Tate Britain is staging an ambitious survey of artists’ film and video which reflects the extraordinary blossoming and diversity of production over the past six years, as the co-curator of the programme explains

  • Tacita Dean Film 2011 Unilever Series Installation view, Tate Modern

    Tacita Dean
    FILM 2011
    Unilever Series
    Installation view, Tate Modern

    Lucy Dawkins, Tate

Every survey begs the question: why now? What is at stake at this moment that encourages us to reflect on and take stock of the past? The new weekly screening series Assembly: A Survey of Recent Artists’ Film and Video in Britain 2008–2013 can answer this pragmatically – its launch coincided with the reopening of Tate Britain. But further than that, it comes at a crucial point in the development of film and video, a point marked by the increasing ambition and scale of artists’ projects, highlighted by the strand of feature-length films, from Ben Rivers’s awardwinningTwo Years at Sea 2011 to The Otolith Group’s The Radiant 2012, an essay film about the aftermath of the Fukushima Daiichi nuclear disaster. The complexity of recent practice can also be seen in the staggering diversity of works, from modest but exacting films such as Peter Gidal’s 100-second Coda I and Coda II 2013 to the performances of Heather Phillipson; from Anthea Hamilton’s playful retro collages to Duncan Campbell’s vivisection of the media portrayal of political activist Bernadette Devlin.

Beatrice Gibson The Tiger’s Mind 2012 video still showing a hand

Beatrice Gibson
The Tiger’s Mind 2012
video still

Courtesy the artist.
© Beatrice Gibson

Turner Prize 2014 shortlist: James Richards, Rosebud 2013 HD video still

James Richards, Rosebud 2013
HD video still, 13 minutes

Image courtesy the artist; Cabinet, London; and Rodeo, Istanbul
© James Richards

Elizabeth Price still from The Woolworths Choir of 1979 2012

Elizabeth Price
still from The Woolworths Choir of 1979 2012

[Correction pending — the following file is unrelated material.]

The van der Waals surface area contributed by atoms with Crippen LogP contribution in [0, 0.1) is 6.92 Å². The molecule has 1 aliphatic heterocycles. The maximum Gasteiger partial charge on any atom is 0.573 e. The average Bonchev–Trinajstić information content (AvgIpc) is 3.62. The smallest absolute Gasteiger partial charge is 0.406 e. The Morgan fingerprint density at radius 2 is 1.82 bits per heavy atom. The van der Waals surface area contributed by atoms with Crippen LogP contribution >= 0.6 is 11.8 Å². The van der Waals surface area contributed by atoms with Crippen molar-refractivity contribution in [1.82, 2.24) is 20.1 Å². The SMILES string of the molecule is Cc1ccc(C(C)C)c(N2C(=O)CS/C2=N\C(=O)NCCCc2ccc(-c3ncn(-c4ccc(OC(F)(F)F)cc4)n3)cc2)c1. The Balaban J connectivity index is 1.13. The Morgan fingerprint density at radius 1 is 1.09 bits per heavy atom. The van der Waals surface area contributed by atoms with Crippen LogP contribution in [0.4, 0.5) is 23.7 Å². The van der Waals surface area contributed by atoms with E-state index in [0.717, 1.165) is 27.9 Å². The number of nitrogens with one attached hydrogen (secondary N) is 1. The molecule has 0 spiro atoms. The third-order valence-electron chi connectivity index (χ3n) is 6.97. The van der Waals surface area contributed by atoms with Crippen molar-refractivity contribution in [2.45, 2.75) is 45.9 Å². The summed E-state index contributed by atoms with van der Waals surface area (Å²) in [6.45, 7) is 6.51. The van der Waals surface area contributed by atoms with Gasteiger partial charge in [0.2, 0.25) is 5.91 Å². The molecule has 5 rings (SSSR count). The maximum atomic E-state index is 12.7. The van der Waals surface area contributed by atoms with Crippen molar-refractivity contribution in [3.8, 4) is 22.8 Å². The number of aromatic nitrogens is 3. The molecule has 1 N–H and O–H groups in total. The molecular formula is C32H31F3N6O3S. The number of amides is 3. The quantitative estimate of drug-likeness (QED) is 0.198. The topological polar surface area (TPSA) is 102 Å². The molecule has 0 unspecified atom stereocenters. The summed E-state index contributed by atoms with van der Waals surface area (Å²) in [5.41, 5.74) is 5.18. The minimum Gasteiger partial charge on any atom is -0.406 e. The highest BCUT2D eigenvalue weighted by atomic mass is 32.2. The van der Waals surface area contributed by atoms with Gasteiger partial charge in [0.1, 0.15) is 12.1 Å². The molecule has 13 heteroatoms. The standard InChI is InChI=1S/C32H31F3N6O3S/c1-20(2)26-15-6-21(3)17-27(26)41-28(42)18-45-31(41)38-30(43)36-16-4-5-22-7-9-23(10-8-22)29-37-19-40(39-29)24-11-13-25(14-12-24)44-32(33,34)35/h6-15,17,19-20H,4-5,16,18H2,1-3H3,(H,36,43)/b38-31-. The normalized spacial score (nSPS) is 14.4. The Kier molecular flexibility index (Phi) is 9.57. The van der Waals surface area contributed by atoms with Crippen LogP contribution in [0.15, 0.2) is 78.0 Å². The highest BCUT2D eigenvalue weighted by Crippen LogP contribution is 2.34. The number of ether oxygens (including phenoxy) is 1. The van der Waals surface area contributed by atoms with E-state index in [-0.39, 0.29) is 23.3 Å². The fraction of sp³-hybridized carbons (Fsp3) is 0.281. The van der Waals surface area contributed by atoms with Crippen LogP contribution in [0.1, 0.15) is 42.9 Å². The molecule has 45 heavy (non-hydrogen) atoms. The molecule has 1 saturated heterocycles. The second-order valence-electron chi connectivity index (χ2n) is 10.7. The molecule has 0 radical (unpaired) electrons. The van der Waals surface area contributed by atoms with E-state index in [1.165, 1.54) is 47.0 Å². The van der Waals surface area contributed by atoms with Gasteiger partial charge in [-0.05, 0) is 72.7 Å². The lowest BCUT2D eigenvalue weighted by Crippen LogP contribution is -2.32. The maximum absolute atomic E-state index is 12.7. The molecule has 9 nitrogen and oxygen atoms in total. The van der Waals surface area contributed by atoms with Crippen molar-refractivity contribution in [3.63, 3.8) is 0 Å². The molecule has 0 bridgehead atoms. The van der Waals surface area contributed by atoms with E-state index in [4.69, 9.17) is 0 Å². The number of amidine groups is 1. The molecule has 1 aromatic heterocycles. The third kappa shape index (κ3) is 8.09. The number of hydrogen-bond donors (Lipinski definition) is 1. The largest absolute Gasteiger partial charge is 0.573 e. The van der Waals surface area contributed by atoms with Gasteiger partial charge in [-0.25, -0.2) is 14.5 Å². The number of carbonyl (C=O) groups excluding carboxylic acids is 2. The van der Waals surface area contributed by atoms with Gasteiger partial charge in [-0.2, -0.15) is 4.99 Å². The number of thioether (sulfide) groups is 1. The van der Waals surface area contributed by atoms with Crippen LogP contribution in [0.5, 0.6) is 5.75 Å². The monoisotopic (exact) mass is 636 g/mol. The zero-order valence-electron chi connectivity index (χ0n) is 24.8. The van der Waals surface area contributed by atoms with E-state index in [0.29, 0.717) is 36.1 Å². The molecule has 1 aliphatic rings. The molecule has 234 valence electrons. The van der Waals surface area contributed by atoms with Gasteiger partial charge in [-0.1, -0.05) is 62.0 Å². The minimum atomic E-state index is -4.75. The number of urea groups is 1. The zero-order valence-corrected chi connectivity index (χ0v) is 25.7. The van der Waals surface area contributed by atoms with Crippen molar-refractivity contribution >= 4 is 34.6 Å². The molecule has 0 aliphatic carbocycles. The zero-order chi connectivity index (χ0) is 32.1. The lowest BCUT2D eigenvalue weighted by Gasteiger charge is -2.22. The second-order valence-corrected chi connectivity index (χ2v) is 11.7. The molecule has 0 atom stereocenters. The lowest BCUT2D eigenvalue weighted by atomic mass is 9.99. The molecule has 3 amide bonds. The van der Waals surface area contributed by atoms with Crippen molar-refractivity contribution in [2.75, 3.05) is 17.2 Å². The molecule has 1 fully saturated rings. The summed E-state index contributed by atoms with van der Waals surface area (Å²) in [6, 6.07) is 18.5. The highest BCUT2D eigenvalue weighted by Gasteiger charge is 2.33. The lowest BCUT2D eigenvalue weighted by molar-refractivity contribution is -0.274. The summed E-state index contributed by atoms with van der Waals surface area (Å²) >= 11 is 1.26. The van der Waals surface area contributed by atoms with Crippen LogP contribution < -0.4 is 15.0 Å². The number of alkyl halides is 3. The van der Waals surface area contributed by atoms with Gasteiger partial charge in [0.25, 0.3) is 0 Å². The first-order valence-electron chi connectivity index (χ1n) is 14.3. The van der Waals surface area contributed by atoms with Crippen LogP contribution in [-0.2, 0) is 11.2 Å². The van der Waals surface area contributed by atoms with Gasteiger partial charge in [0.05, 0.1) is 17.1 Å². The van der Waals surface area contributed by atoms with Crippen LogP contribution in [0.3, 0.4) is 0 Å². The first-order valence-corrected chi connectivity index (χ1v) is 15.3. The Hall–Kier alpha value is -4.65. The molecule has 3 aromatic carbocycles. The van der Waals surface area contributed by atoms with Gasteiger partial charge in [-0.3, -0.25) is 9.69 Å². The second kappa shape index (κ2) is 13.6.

© Elizabeth Price 2012

Laure Prouvost, IT, HIT, HEAT 2010 Video still

Laure Prouvost, IT, HIT, HEAT 2010
Video still

Courtesy the artist and MOTINTERNATIONAL.
© Laure Prouvost

Assembly comes on the back of seismic shifts in the nature of producing and circulating images. The liberating promise of the internet seemed to be realised in the role of technology in the popular uprisings of the Arab Spring, but this optimism has been tempered with revelations of the widespread culture of surveillance enabled by the same technology. This dark underbelly of oppressive nationhood is explored in works by Jananne Al-Ani, George Barber, Seamus Harahan and John Smith.

Two London exhibitions of unparalleled ambition illustrated the divergent practice of the past five years, proposing equally momentous and complex possibilities for the future of the moving image. Tacita Dean’s Turbine Hall commission FILM 2011 helped to spearhead arguments against digital acceleration and for the future of analogue film. But rather than celebrating film as a ‘simple’ or ‘authentic’ medium, the project shows how technologically entwined film actually is at its heart it is a hybrid medium capable of creating illusions and synthetic worlds. In emphasising the act of creation and construction over a passive recording of the world, Dean represented in Assembly with her Craneway Event 2009 – positioned the artist as central to film, over and above the technology.

The Otolith Group The Radiant 2012, video screening at Tate Britain Sunday 2 March 2014

The Otolith Group The Radiant 2012